Secondly, we must encourage marriage amongst our congregation and friends. Those who are already married, we must encourage to be faithful to their marital bonds. There are several ways we can do this. One way, is to encourage them not to discouraged by the difficulties that they encounter in marriage. I had the privilege of being at a wives’ meeting at RTS a few years ago when a professor’s wife was speaking on the subject of marriage, and after the meeting was over, one of the seminary wives came up to this very wise and godly woman and asked her the question, “Have you ever thought about divorcing your husband?” and you could tell this question was coming from an anguished soul who was wrestling with her own marital relationship. And you could tell that this person also thought that surely this godly woman and this godly professor have never had any problems that would lead them to feel or think what I am thinking right now. This godly professor’s wife said back to this young woman, “I must say that by the grace of God, I have never ever in my life thought of divorcing my husband. Now, murder, that I have thought of.” That was a tremendously encouraging thing for her to say. For it was very clear, and I wish you could have seen the look on this young woman’s face, it was very clear that she could not comprehend this godly woman and this godly professor ever having struggled in their marriage, and yet this woman had come to point when she was ready to kill her husband, and she was not joking. As you laughed, you know she was not joking. We must encourage one another that obstacles are to be expected in marriage, and intimacy is not found in the lack of obstacles in marriage, it is found in the overcoming of obstacles in marriage. And if our young people think that marriage is going to be without obstacles, then they will be set up for a fall. We must be ready to encourage them by reminding them that the difficulties of marriage are normal. It is not for the faint of heart.
There are other ways to encourage people in their marriage. You may well have friends come to you in a time when they are prepared to end their relationship with their spouses and ask you for advice. That is a time where you can take an opportunity to refer them back to the great biblical principals and to make sure that they don’t make a hasty decision. John Scott, that dear Presbyterian minister who has written so many books, and ministered to so many of us, tells the story in his commentary on the Sermon on the Mount of his policy about marriage counseling. When a couple calls him, to ask to come speak to him, either individually or collectively about divorce, he says this, “I will not talk with you about divorce until I have first had an opportunity to talk with you about marriage and then about reconciliation. And then and only then will we move on to third topic.” Perhaps you will have that type of opportunity with a friend, who comes to you to confide in you that they can’t go on. Perhaps you will be able to say, now let’s think through this just one more time. I know how you feel right now. I know that this seems like that right way out. I must say that it has been a great encourage to me to many in this congregation who are in the legal profession that people have come to them seeking their services and they have asked them to consider what they are doing before they simply help them to do what they wanted to do in the first place. That is a godly attitude and approach to helping people in times of difficulty.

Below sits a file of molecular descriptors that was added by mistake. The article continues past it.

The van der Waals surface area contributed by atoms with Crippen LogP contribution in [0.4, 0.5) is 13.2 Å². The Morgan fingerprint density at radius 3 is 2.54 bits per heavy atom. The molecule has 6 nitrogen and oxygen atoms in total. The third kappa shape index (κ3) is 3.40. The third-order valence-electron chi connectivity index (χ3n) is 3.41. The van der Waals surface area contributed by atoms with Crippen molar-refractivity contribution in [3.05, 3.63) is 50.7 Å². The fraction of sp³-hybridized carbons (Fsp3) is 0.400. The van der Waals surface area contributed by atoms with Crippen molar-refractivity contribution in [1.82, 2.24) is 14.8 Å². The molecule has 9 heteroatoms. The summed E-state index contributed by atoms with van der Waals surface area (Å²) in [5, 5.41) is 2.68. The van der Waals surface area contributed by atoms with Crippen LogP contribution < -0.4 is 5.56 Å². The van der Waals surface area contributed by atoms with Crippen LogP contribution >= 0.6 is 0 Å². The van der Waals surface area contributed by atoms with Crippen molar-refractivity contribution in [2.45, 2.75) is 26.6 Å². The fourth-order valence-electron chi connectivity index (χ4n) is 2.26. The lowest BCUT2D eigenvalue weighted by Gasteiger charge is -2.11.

Thirdly we need to pay close attention to our own responsibilities to our mates. The desire for divorce does not grow in a minute, or in an hour, or in days. And probably even in months. It generally grows in years. And so when a wife announces to her husband, or a husband to a wife, that they want a divorce, you can be sure that there were road signs along the way. We must take responsibilities to love our own mates as we ought. Marriage is more than finding the right person. It is being the right person. And so we must practice ourselves thoughtful self denial. Walt Chancery has said, “There would be fewer people in marriage counselors’ offices if husbands and wives were attempting to compete with one another in thoughtful self denial. How can I deny myself for my mate? How can I deny myself for my wife? How can I deny myself for my husband?” Billy Sunday said, “Try praising your wife even if it does frighten her at first.” We must take responsibility towards our husband, towards our wife to encourage them, to ensure that the marriage is strong and then when those hours of crisis come, perhaps then it is time to lean upon the wise counsel and support of Christian brothers and sisters and even those who are professionally trained for helping in those areas.
My friends, if we take seriously family values, we will take seriously our views of marriage and divorce and remarriage. May God make us holy in this area and thus cause us to be a witness to the world. And may He bind up the broken hearted and thus show His grace. Let us pray.
transcribed message has been lightly edited and formatted for the web page. No
attempt has been made, however, to alter the basic extemporaneous delivery
style, or to produce a grammatically accurate, publication-ready manuscript
conforming to an established style template.
Should there be questions regarding grammar or theological content, the reader should presume any error to be with the transcriber/editor rather than with the original speaker. For full copyright, reproduction and permissions information, please visit the FPC Website, Copyright, Reproduction & Permission statement.